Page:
HOMOSAINTUALITY – (from HOMO – “same” + SAINT – “a believer in Christ”) – a sameness within a body of saints (believers), wherein no allowances are made for differences in preferences for peripheral issues.
I don’t know if this term, i.e., “homosaintuality,” makes sense to you, but I came up with it after church a few weeks ago. Our pastor had preached a sermon from Romans that challenged our congregation to evaluate the genuineness of our love and “brotherly affection” for one another. It challenged us to consider whether we were trying to “outdo one another in showing honor” (Romans 12:10), and whether we were loving our enemies and treating others better than they deserve. As an illustration he shared an experience from his days as an associate pastor, when he had walked into the church parking lot after services and spied two cars parked next to each other. One bore a “Gore for President” bumper sticker, the other a “Bush for President” sticker. His conclusion was, “This is how it ought to be.”
It made me think about how I’ve gone about choosing where to worship. I don’t know that I can say that choosing a church where a variety of opinions were represented was always my top priority. But now that I’m convinced that I should enthusiastically worship with people who have different preferences for peripheral issues, I see that it is in fact a much better representation of the Church at large. And I shouldn’t just tolerate others’ differences with a secret agenda to win them over to “my side.”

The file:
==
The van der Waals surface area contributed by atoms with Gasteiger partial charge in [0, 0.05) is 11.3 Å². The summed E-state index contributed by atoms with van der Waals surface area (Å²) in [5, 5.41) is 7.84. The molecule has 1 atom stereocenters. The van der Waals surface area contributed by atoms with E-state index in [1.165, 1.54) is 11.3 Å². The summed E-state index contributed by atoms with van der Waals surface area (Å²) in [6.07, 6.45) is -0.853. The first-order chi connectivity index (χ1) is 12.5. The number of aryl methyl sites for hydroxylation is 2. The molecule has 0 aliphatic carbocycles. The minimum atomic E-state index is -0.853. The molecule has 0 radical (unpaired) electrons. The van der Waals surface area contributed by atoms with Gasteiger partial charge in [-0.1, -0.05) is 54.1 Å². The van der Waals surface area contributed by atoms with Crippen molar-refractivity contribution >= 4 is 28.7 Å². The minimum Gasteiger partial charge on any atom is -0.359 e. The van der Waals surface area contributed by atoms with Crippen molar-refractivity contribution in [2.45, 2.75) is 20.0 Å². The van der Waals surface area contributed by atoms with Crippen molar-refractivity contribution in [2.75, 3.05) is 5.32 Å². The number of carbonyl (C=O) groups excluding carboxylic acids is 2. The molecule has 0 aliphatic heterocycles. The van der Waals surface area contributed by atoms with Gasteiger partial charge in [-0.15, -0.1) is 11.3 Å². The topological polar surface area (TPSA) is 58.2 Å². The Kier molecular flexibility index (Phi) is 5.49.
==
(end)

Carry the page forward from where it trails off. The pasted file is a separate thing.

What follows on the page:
Here are some questions I’ve asked myself: Do I worship with those who vote differently than I do? Do I worship with those of other races? Do I worship with people of various ages? Do I worship with those who dress differently than I do? Do I worship with those who listen to music I don’t like? Do I worship with those who make educational choices for their children that differ from my own? Do I worship with women who work outside their homes? Do I worship with women who choose to be homemakers? Do I worship with people who have more money than I do? Do I worship with those who have less money than I do? Do I worship with people who have children? Do I worship with people who have no children?
I’m sure I could think of more questions to add to my list, and I’m sure you could make up your own list. It’s our answers that should concern us. If we can’t answer “yes” to the majority of these questions, we need to ask if we are homosaintuals by choice or by coincidence. If we are homosaintuals by choice, we need to see how our choice puts us at odds with the gospel. If we are homosaintuals by coincidence, we need to ask what we can do to welcome people of various peripheral persuasions to our congregations.